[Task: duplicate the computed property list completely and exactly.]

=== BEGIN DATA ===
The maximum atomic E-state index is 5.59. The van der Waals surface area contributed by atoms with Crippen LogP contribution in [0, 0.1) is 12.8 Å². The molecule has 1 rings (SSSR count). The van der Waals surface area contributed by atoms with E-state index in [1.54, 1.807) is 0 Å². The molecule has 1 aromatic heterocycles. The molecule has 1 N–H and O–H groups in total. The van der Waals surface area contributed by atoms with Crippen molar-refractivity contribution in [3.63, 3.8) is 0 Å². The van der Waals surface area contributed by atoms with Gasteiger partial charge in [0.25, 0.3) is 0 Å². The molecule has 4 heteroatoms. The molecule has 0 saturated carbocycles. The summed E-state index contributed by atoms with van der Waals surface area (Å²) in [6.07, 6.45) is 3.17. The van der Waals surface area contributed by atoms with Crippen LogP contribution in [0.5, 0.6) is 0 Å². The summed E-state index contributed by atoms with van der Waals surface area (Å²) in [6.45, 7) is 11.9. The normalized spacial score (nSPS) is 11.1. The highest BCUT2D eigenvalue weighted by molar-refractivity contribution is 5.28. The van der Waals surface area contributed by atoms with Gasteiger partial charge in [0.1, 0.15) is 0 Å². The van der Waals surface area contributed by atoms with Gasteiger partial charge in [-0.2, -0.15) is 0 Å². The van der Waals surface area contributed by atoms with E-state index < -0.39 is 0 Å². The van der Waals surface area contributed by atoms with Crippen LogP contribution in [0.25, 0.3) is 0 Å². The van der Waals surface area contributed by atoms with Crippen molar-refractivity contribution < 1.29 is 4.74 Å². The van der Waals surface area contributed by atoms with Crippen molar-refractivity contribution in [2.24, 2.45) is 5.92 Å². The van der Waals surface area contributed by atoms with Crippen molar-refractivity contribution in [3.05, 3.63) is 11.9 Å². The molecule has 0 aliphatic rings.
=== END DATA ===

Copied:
The maximum atomic E-state index is 5.59. The van der Waals surface area contributed by atoms with Crippen LogP contribution in [0, 0.1) is 12.8 Å². The molecule has 1 rings (SSSR count). The van der Waals surface area contributed by atoms with E-state index in [1.54, 1.807) is 0 Å². The molecule has 1 aromatic heterocycles. The molecule has 1 N–H and O–H groups in total. The van der Waals surface area contributed by atoms with Crippen molar-refractivity contribution in [3.63, 3.8) is 0 Å². The van der Waals surface area contributed by atoms with Gasteiger partial charge in [0.25, 0.3) is 0 Å². The molecule has 4 heteroatoms. The molecule has 0 saturated carbocycles. The summed E-state index contributed by atoms with van der Waals surface area (Å²) in [6.07, 6.45) is 3.17. The van der Waals surface area contributed by atoms with Crippen LogP contribution in [0.5, 0.6) is 0 Å². The summed E-state index contributed by atoms with van der Waals surface area (Å²) in [6.45, 7) is 11.9. The normalized spacial score (nSPS) is 11.1. The highest BCUT2D eigenvalue weighted by molar-refractivity contribution is 5.28. The van der Waals surface area contributed by atoms with Gasteiger partial charge in [0.1, 0.15) is 0 Å². The van der Waals surface area contributed by atoms with Gasteiger partial charge in [-0.2, -0.15) is 0 Å². The van der Waals surface area contributed by atoms with E-state index < -0.39 is 0 Å². The van der Waals surface area contributed by atoms with Crippen LogP contribution in [0.25, 0.3) is 0 Å². The van der Waals surface area contributed by atoms with Crippen molar-refractivity contribution < 1.29 is 4.74 Å². The van der Waals surface area contributed by atoms with Crippen molar-refractivity contribution in [2.24, 2.45) is 5.92 Å². The van der Waals surface area contributed by atoms with Crippen molar-refractivity contribution in [3.05, 3.63) is 11.9 Å². The molecule has 0 aliphatic rings.